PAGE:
Despite its bitter association with secession and Civil War, the battle flag—often called the Stars and Bars or the Stainless Banner—was not born as a symbolic emblem. Instead, its origins lie in a desire to provide a distinguishable banner for the Army of Northern Virginia. Its resemblance to the Union flag, combined with similarities between the two sides’ uniforms and the confusion of battle, caused serious confusion at First Manassas and contributed to the Confederate defeat there.Find out

This is one of a series of national flags produced in March and April 1861, prior to the adoption of the Second National Flag (May 1, 1863). It is patterned after the Army of Northern Virginia’s battle flag. A blue saltire—like the one on the Scottish national flag and in the state flag of Alabama—is featured within a white canton, which contains seven white stars representing the Confederacy’s current states. In addition, a single, large, central star resembles the St. Andrew’s cross, the traditional symbol of Scotland.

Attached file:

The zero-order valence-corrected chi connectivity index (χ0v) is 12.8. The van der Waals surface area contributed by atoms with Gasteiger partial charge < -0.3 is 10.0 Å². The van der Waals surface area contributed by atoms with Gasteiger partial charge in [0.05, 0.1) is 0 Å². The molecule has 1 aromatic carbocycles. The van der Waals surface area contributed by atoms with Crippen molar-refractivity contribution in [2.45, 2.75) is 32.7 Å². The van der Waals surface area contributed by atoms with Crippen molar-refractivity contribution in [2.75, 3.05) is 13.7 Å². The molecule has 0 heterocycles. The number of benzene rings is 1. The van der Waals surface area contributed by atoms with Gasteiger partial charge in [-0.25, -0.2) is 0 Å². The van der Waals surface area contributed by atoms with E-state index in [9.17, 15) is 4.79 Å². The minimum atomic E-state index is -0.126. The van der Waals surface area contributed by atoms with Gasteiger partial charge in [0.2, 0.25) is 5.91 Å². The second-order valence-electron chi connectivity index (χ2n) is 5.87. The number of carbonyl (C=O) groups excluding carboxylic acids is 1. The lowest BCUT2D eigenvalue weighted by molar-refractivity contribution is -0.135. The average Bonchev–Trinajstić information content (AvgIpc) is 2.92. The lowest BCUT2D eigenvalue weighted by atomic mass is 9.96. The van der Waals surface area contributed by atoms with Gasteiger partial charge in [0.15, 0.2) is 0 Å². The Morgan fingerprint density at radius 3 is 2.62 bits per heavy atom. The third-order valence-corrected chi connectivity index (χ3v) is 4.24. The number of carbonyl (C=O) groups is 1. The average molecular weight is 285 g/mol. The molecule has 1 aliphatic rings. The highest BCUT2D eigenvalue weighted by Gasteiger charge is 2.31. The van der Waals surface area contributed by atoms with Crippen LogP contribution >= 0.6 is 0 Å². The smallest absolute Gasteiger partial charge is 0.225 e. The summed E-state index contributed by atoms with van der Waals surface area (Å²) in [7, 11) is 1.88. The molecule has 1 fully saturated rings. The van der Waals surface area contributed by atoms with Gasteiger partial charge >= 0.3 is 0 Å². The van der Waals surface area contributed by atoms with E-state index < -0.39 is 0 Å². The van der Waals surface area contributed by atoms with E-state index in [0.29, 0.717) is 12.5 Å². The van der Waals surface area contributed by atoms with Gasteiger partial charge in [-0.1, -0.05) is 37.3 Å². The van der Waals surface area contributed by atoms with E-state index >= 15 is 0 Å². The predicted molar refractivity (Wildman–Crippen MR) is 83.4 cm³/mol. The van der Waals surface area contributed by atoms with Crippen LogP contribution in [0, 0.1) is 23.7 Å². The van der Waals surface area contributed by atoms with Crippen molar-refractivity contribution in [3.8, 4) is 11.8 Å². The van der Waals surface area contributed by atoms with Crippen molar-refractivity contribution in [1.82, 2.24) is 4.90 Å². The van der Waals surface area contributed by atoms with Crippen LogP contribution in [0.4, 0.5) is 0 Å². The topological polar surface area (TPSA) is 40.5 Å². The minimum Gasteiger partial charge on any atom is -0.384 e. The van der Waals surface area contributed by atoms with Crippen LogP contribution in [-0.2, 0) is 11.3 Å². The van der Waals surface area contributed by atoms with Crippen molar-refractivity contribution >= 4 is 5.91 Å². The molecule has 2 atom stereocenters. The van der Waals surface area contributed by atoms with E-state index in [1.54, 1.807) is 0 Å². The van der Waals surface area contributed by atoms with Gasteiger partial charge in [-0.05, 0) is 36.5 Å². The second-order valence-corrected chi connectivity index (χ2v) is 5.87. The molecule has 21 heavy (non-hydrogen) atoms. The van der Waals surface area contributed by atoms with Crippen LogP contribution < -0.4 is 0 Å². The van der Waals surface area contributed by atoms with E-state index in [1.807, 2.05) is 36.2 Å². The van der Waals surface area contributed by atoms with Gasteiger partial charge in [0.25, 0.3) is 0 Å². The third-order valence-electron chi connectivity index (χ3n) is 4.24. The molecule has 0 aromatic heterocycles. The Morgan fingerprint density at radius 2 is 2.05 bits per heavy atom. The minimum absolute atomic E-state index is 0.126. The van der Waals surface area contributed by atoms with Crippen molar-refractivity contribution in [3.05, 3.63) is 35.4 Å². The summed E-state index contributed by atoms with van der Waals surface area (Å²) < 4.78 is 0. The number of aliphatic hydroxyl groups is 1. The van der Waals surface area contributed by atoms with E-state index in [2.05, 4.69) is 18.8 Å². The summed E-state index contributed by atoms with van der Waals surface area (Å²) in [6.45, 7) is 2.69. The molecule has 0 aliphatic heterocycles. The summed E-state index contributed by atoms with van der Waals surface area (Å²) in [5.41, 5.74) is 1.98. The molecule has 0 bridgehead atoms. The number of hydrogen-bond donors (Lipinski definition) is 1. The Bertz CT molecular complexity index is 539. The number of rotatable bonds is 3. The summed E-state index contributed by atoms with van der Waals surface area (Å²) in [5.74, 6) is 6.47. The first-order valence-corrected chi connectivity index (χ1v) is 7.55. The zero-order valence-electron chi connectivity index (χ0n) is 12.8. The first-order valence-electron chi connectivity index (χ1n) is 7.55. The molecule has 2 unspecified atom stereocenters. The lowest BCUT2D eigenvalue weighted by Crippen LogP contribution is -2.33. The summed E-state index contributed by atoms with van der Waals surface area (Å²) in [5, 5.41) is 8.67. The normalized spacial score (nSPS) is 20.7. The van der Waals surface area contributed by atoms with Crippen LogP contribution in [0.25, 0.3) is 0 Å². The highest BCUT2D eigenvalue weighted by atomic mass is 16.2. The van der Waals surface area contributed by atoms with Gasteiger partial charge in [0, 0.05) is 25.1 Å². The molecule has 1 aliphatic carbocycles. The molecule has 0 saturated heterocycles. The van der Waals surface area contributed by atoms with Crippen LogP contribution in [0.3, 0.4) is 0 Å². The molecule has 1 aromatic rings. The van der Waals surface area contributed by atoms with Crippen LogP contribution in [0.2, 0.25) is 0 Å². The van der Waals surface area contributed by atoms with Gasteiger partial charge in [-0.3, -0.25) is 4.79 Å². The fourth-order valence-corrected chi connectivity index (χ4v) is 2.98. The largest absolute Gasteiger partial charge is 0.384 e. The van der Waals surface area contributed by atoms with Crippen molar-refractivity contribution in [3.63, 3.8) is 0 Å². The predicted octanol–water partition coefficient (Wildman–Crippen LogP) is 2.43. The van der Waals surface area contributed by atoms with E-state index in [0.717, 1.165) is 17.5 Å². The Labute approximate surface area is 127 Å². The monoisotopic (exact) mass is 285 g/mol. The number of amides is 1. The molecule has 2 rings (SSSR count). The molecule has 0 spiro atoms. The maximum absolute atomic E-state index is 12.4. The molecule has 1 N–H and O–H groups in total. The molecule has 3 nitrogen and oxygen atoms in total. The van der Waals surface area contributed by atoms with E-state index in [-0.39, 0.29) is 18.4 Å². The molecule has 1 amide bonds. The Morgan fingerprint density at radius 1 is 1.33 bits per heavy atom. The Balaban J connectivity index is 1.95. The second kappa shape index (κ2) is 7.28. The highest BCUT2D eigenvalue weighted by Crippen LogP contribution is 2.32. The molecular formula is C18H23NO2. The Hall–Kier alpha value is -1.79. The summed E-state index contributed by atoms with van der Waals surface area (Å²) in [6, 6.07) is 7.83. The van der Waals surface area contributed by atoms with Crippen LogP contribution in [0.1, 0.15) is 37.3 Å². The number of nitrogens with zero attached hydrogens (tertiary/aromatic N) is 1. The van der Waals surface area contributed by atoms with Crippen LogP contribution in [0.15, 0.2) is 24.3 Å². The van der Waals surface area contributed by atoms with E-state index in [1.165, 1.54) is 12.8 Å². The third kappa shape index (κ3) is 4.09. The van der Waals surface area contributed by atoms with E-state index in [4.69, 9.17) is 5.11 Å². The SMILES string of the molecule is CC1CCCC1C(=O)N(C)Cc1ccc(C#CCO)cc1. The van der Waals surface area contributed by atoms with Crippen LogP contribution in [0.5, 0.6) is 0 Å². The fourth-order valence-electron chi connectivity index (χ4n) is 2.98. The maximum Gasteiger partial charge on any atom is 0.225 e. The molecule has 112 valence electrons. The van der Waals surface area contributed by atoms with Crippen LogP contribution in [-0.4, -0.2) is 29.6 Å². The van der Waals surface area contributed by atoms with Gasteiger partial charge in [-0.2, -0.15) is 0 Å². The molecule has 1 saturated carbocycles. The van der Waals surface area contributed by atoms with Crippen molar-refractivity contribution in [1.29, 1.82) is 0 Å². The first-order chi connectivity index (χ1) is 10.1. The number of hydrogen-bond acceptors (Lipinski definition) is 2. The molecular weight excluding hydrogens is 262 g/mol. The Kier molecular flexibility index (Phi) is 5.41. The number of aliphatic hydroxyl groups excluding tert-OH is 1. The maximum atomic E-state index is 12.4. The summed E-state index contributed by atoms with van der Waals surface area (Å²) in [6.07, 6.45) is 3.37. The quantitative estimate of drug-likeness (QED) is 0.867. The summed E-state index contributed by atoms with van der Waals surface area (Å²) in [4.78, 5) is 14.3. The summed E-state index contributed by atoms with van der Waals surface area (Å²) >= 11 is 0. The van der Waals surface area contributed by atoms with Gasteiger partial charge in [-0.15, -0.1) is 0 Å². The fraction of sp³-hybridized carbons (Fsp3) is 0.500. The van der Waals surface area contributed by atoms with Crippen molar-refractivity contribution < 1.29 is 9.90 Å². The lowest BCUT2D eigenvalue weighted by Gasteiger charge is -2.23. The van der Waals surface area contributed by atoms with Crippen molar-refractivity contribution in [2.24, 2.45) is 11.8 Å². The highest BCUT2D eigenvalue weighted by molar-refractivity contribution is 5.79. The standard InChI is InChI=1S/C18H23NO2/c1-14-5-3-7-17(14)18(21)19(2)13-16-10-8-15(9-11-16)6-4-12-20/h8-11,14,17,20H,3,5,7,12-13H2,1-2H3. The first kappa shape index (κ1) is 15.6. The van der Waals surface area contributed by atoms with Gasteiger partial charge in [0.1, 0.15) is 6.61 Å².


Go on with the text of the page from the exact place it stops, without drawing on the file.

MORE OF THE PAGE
Legacy of the South: Understanding the First National Confederate Flag

Since the Civil War, use of the battle flag has been a source of controversy. Its champions have argued that it is a flag of Southern culture and a historic symbol of the South’s struggle against the United States. Critics have argued that it is a racist symbol that represents a fight to preserve slavery and to oppose the civil rights advances of African Americans. This debate has grown even more contentious in the wake of the murders of nine black parishioners in Charleston, South Carolina, in June 2015 by a white supremacist group displaying the Stars and Bars.